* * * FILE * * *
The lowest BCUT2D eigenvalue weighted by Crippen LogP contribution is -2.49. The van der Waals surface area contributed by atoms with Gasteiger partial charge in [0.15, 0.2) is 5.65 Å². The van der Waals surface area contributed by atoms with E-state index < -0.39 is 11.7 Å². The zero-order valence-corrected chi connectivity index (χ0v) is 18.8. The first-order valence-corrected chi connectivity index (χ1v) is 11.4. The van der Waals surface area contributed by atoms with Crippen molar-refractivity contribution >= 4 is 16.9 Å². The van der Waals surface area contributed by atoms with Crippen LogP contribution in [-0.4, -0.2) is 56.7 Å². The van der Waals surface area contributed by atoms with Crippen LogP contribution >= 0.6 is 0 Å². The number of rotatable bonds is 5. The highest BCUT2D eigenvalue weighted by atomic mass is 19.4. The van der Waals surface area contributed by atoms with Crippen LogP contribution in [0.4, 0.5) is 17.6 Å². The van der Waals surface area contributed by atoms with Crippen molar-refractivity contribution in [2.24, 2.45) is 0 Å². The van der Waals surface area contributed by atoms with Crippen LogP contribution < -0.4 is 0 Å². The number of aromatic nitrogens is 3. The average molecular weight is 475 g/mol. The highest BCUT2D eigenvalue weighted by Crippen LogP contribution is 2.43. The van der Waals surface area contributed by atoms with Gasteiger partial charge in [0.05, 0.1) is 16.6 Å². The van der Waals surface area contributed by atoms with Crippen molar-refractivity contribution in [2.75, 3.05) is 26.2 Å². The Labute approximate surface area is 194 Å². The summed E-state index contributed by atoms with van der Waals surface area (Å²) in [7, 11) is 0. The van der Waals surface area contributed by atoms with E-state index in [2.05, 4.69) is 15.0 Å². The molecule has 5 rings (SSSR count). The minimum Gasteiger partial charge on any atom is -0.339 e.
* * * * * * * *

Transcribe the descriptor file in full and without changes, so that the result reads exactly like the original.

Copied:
The lowest BCUT2D eigenvalue weighted by Crippen LogP contribution is -2.49. The van der Waals surface area contributed by atoms with Gasteiger partial charge in [0.15, 0.2) is 5.65 Å². The van der Waals surface area contributed by atoms with E-state index < -0.39 is 11.7 Å². The zero-order valence-corrected chi connectivity index (χ0v) is 18.8. The first-order valence-corrected chi connectivity index (χ1v) is 11.4. The van der Waals surface area contributed by atoms with Crippen molar-refractivity contribution >= 4 is 16.9 Å². The van der Waals surface area contributed by atoms with Crippen LogP contribution in [-0.4, -0.2) is 56.7 Å². The van der Waals surface area contributed by atoms with Crippen LogP contribution >= 0.6 is 0 Å². The number of rotatable bonds is 5. The highest BCUT2D eigenvalue weighted by atomic mass is 19.4. The van der Waals surface area contributed by atoms with Crippen LogP contribution in [0.4, 0.5) is 17.6 Å². The van der Waals surface area contributed by atoms with Crippen molar-refractivity contribution in [2.24, 2.45) is 0 Å². The van der Waals surface area contributed by atoms with Crippen LogP contribution < -0.4 is 0 Å². The number of aromatic nitrogens is 3. The average molecular weight is 475 g/mol. The highest BCUT2D eigenvalue weighted by Crippen LogP contribution is 2.43. The van der Waals surface area contributed by atoms with Gasteiger partial charge in [0.05, 0.1) is 16.6 Å². The van der Waals surface area contributed by atoms with Crippen molar-refractivity contribution in [2.75, 3.05) is 26.2 Å². The Labute approximate surface area is 194 Å². The summed E-state index contributed by atoms with van der Waals surface area (Å²) in [7, 11) is 0. The van der Waals surface area contributed by atoms with E-state index in [2.05, 4.69) is 15.0 Å². The molecule has 5 rings (SSSR count). The minimum Gasteiger partial charge on any atom is -0.339 e.